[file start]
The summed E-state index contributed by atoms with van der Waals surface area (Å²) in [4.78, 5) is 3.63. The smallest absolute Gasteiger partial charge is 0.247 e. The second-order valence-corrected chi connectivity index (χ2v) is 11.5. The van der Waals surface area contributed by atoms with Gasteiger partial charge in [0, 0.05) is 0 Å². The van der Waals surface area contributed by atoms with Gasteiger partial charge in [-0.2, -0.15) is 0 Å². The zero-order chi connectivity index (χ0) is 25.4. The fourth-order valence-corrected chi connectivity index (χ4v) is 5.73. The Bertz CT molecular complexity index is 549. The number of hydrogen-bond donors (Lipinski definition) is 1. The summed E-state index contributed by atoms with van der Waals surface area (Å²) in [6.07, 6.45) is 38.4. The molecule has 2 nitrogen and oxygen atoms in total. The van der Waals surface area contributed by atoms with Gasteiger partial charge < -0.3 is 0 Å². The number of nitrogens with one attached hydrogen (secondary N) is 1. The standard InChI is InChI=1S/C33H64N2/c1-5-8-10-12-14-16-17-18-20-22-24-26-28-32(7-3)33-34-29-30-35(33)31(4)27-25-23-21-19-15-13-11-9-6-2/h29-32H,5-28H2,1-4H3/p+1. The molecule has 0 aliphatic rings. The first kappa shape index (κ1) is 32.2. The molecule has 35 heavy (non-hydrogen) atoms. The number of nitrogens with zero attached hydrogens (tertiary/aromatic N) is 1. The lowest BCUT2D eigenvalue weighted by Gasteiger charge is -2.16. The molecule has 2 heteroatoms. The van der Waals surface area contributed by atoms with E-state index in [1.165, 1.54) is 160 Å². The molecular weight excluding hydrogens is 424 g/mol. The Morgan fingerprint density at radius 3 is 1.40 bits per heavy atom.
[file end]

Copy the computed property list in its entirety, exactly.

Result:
The summed E-state index contributed by atoms with van der Waals surface area (Å²) in [4.78, 5) is 3.63. The smallest absolute Gasteiger partial charge is 0.247 e. The second-order valence-corrected chi connectivity index (χ2v) is 11.5. The van der Waals surface area contributed by atoms with Gasteiger partial charge in [0, 0.05) is 0 Å². The van der Waals surface area contributed by atoms with Gasteiger partial charge in [-0.2, -0.15) is 0 Å². The zero-order chi connectivity index (χ0) is 25.4. The fourth-order valence-corrected chi connectivity index (χ4v) is 5.73. The Bertz CT molecular complexity index is 549. The number of hydrogen-bond donors (Lipinski definition) is 1. The summed E-state index contributed by atoms with van der Waals surface area (Å²) in [6.07, 6.45) is 38.4. The molecule has 2 nitrogen and oxygen atoms in total. The van der Waals surface area contributed by atoms with Gasteiger partial charge < -0.3 is 0 Å². The number of nitrogens with one attached hydrogen (secondary N) is 1. The standard InChI is InChI=1S/C33H64N2/c1-5-8-10-12-14-16-17-18-20-22-24-26-28-32(7-3)33-34-29-30-35(33)31(4)27-25-23-21-19-15-13-11-9-6-2/h29-32H,5-28H2,1-4H3/p+1. The molecule has 0 aliphatic rings. The first kappa shape index (κ1) is 32.2. The molecule has 35 heavy (non-hydrogen) atoms. The number of nitrogens with zero attached hydrogens (tertiary/aromatic N) is 1. The lowest BCUT2D eigenvalue weighted by Gasteiger charge is -2.16. The molecule has 2 heteroatoms. The van der Waals surface area contributed by atoms with E-state index in [1.165, 1.54) is 160 Å². The molecular weight excluding hydrogens is 424 g/mol. The Morgan fingerprint density at radius 3 is 1.40 bits per heavy atom.